Get started with the Garmin 4Miler

Get started with the Garmin 4Miler

Are you with us? Now you’ve made the decision to revive your lunch break, here’s a rundown of the basics to consider before you get going.

Freshen up

Nobody will applaud your new attitude to lunchtime fitness if you don’t have access to a shower back at the office. Make sure you’ve got somewhere to freshen up before you set off or you won’t be getting many high fives – regardless of your record time

Don’t forget your kit

You’re going running, not taking part in a fashion show. No matter how smart you start off, you’re guaranteed to look like you’ve done some exercise at the end so there’s no need to worry about sporting latest brands. And keep your kit in the car so you’re ready to go whenever you can find a spare half hour.

Get motivated

Don’t worry if the last time you ran was for the school bus. Resist the urge to bed down at your desk and give the #4miler a try. Once you’re involved, the pursuit to improve your health or climb the company leader board might just be enough to tempt you away from the treats trolley for good.

Great ways to warm up

We appreciate you’ve got work to do. But you can’t afford to take shortcuts with your training. So why not warm up before you go outside? From lunges at the whiteboard and waist bends by the water cooler to arm circles by the lockers and stretches up to the starting line, you’ll be ready to run without eating into too much more of your lunch time.

Don’t forget to stretch

Once you’ve clocked your four miles you must summon up the last of your strength to stretch. Fight the urge to slump back in your chair, or there’s a chance you won’t get up again! Stoop low for a water bottle, reach up high to point out your new position on the leader board and give yourself a big pat on the back to celebrate your efforts.

Encourage your colleagues

Just because you’ve got the 4 mile bug doesn’t mean the whole office will be quite so quick on the uptake. Spread the word by publishing your latest times on social networks, find a charity event you can all train for, throw an inter-departmental sports day or lend out your Forerunner and let them figure it out for themselves.

Got a Garmin?

If you start the challenge without a Forerunner but find yourself getting into your stride, why don’t you add GPS to your workouts? A Garmin sportswatch will give you real-time feedback on your run and help track your training progress. Plus you can use it to count down the minutes until you join the lunch queue.

Email invitations

Are your colleagues pretending to be engrossed in work so they don’t have to join the #4miler chat? Infiltrate their screen with a cheeky email invite to make sure they get the message.

“I don’t have any kit”

Set up a kit amnesty and invite the team to donate their old mismatched sweats. Keep it all in a lost property box and you’ll be amazed how soon they get themselves organised.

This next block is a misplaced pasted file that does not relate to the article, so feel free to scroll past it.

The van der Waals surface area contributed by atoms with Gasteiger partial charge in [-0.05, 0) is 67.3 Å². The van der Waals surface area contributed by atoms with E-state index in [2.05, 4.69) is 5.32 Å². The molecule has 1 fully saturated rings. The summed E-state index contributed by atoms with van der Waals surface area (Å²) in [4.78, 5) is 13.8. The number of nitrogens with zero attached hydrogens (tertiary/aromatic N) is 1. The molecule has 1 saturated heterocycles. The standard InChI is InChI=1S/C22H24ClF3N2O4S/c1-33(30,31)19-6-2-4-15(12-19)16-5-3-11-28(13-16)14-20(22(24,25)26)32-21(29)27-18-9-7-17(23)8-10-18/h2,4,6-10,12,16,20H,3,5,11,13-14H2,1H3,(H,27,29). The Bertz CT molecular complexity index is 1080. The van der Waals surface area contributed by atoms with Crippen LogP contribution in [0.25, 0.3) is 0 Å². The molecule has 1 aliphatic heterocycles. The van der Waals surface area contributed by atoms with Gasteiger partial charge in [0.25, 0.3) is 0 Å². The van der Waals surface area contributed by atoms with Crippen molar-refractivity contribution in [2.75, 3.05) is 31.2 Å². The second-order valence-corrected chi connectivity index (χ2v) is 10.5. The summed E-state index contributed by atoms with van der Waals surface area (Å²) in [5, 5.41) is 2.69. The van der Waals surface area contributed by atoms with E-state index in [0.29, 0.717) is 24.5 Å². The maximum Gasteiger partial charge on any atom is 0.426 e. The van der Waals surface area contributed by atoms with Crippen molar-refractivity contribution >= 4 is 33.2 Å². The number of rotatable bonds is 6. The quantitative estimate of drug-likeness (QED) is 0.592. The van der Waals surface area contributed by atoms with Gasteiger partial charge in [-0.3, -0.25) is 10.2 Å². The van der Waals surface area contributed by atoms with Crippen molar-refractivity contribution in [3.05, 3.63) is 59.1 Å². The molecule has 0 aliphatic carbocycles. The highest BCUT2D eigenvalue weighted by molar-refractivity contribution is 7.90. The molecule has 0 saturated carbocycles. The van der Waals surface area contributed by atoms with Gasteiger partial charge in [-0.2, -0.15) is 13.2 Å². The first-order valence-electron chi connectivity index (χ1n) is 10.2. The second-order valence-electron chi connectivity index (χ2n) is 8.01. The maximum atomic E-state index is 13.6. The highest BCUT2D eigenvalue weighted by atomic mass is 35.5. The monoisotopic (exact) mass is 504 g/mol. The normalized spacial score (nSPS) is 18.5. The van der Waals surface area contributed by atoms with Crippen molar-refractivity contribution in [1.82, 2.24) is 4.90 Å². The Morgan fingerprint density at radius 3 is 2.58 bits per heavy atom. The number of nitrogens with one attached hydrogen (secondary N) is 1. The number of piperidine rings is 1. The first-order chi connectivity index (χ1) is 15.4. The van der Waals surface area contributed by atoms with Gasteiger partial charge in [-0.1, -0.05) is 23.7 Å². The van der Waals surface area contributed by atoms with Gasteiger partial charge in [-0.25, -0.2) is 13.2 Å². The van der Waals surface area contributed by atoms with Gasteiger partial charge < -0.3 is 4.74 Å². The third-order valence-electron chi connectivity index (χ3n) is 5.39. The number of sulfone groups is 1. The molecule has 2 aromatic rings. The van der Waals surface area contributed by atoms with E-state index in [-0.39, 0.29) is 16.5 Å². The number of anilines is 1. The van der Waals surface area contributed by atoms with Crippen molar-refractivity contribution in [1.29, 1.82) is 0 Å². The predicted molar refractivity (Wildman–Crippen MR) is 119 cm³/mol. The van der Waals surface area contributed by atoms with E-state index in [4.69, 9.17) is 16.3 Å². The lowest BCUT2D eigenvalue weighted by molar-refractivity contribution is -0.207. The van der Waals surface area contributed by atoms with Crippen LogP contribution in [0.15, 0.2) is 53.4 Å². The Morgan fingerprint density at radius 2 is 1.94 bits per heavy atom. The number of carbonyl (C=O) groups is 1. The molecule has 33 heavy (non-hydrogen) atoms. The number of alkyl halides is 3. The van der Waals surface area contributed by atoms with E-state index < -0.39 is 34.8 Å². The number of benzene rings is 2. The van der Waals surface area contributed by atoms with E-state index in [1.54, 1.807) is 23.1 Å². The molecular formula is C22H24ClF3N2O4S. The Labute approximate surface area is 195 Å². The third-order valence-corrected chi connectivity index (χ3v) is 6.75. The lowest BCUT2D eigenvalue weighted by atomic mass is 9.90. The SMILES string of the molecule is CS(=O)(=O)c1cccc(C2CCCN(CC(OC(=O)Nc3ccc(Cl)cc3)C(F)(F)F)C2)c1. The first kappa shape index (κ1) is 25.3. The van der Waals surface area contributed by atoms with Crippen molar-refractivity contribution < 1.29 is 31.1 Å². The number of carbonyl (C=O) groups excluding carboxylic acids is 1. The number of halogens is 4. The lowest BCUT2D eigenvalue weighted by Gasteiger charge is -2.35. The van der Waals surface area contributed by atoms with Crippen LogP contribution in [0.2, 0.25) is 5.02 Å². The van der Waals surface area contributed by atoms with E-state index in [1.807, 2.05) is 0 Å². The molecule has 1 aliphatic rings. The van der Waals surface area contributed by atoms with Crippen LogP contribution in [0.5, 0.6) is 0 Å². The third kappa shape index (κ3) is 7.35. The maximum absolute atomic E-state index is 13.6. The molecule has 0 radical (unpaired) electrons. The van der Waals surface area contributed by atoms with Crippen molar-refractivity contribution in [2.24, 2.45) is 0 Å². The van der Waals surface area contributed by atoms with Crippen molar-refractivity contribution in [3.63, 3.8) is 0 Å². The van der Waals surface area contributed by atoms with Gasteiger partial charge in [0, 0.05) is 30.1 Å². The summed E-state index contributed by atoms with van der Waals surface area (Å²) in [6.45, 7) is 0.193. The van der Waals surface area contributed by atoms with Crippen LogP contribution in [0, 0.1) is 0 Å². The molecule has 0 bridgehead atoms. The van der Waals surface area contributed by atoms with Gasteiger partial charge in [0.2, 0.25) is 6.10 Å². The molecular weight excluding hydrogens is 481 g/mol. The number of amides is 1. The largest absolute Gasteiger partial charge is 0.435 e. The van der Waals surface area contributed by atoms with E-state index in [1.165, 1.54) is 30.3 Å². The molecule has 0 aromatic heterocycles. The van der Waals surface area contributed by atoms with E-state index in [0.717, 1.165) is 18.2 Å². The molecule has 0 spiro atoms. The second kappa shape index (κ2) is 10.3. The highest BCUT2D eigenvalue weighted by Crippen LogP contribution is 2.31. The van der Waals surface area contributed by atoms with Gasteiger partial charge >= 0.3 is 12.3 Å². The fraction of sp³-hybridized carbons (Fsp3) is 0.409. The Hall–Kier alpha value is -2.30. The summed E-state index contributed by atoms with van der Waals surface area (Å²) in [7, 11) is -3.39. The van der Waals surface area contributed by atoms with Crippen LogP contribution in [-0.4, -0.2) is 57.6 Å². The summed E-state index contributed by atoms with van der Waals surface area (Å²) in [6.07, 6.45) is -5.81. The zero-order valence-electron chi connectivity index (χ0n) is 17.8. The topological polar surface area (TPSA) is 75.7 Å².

“I don’t have the time”

Monitor how they use their lunch hour and report back with helpful “efficiency savings”. They could ditch the internet shopping for a different kind of (trolley) dash, skip the coffee run and run off the pounds instead and swap phone calls to Wendy in accounts with the sound of victory ringing in their ears when they complete the course.

“I don’t want to get fit”

Point out that people have different reasons for running. Perhaps they use some thinking space? Maybe they’d like an insight into other parts of the business? Perhaps they want to make new friends in the office or embark on a new challenge?

“I’m not competitive”

Just because you’re joining an office challenge doesn’t mean want to win. There’s a real sense of triumph in realising a personal goal – whether you’re working towards a time, weight or fitness level or just finally making time for exercise.

“I’m not fit enough”

You might not be fit enough to top the leaderboard but use your first #4miler as a benchmark and watch your improvements on Garmin Connect. Remember the first person you’re competing against is yourself. Beating the boss’s efforts is a bonus

“I don’t want to”

Seeing others getting fit or talking about a common interest might be enough to tempt them out of their tizzy. Alternatively some strategic incentives might do the trick. Choccy bar for the best improvement? Leave early on a Friday for the biggest (weight) loser? Failing that, put them in charge of the leaderboard and finish line drinks and they’ll soon want to join in.

“I don’t like to socialise with colleagues”

Even the most standoffish member of the office can’t pull off this excuse. Let them run on their own and share their results if, when and how they want. The #4miler is as much about the individual as the team effort. If they’re running, they’re a part of it.

Comments are closed.